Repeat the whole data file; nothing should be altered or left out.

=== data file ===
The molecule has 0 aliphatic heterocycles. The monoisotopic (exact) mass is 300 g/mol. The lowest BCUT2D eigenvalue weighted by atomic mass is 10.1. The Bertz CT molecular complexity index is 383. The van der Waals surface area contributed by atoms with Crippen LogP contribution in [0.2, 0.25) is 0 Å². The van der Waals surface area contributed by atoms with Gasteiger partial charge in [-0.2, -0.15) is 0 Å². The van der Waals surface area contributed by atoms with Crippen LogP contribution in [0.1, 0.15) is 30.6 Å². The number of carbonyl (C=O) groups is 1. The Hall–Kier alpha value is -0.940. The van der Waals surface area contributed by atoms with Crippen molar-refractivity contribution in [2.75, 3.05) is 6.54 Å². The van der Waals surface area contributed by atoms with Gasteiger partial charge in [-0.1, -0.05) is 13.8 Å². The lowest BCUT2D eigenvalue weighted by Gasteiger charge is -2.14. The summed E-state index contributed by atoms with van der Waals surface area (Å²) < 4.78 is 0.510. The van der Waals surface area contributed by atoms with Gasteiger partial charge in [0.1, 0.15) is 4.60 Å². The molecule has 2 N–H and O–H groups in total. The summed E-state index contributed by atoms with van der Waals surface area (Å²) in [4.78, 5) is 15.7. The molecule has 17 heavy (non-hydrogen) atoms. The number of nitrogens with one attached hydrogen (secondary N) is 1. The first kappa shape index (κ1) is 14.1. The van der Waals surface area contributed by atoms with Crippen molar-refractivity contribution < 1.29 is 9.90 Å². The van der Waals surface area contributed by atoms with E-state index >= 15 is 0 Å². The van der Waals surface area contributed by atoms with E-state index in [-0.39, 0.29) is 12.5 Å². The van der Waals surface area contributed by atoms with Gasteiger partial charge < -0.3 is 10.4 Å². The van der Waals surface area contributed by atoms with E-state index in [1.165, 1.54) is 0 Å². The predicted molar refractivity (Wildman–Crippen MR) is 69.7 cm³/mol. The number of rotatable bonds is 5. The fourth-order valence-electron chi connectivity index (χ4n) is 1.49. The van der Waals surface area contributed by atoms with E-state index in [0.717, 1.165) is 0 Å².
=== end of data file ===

The molecule has 0 aliphatic heterocycles. The monoisotopic (exact) mass is 300 g/mol. The lowest BCUT2D eigenvalue weighted by atomic mass is 10.1. The Bertz CT molecular complexity index is 383. The van der Waals surface area contributed by atoms with Crippen LogP contribution in [0.2, 0.25) is 0 Å². The van der Waals surface area contributed by atoms with Gasteiger partial charge in [-0.2, -0.15) is 0 Å². The van der Waals surface area contributed by atoms with Crippen LogP contribution in [0.1, 0.15) is 30.6 Å². The number of carbonyl (C=O) groups is 1. The Hall–Kier alpha value is -0.940. The van der Waals surface area contributed by atoms with Crippen molar-refractivity contribution in [2.75, 3.05) is 6.54 Å². The van der Waals surface area contributed by atoms with Gasteiger partial charge in [-0.1, -0.05) is 13.8 Å². The lowest BCUT2D eigenvalue weighted by Gasteiger charge is -2.14. The summed E-state index contributed by atoms with van der Waals surface area (Å²) < 4.78 is 0.510. The van der Waals surface area contributed by atoms with Gasteiger partial charge in [0.1, 0.15) is 4.60 Å². The molecule has 2 N–H and O–H groups in total. The summed E-state index contributed by atoms with van der Waals surface area (Å²) in [4.78, 5) is 15.7. The molecule has 17 heavy (non-hydrogen) atoms. The number of nitrogens with one attached hydrogen (secondary N) is 1. The first kappa shape index (κ1) is 14.1. The van der Waals surface area contributed by atoms with Crippen molar-refractivity contribution < 1.29 is 9.90 Å². The van der Waals surface area contributed by atoms with E-state index >= 15 is 0 Å². The van der Waals surface area contributed by atoms with E-state index in [-0.39, 0.29) is 12.5 Å². The van der Waals surface area contributed by atoms with Gasteiger partial charge < -0.3 is 10.4 Å². The van der Waals surface area contributed by atoms with E-state index in [1.165, 1.54) is 0 Å². The predicted molar refractivity (Wildman–Crippen MR) is 69.7 cm³/mol. The number of rotatable bonds is 5. The fourth-order valence-electron chi connectivity index (χ4n) is 1.49. The van der Waals surface area contributed by atoms with E-state index in [0.717, 1.165) is 0 Å².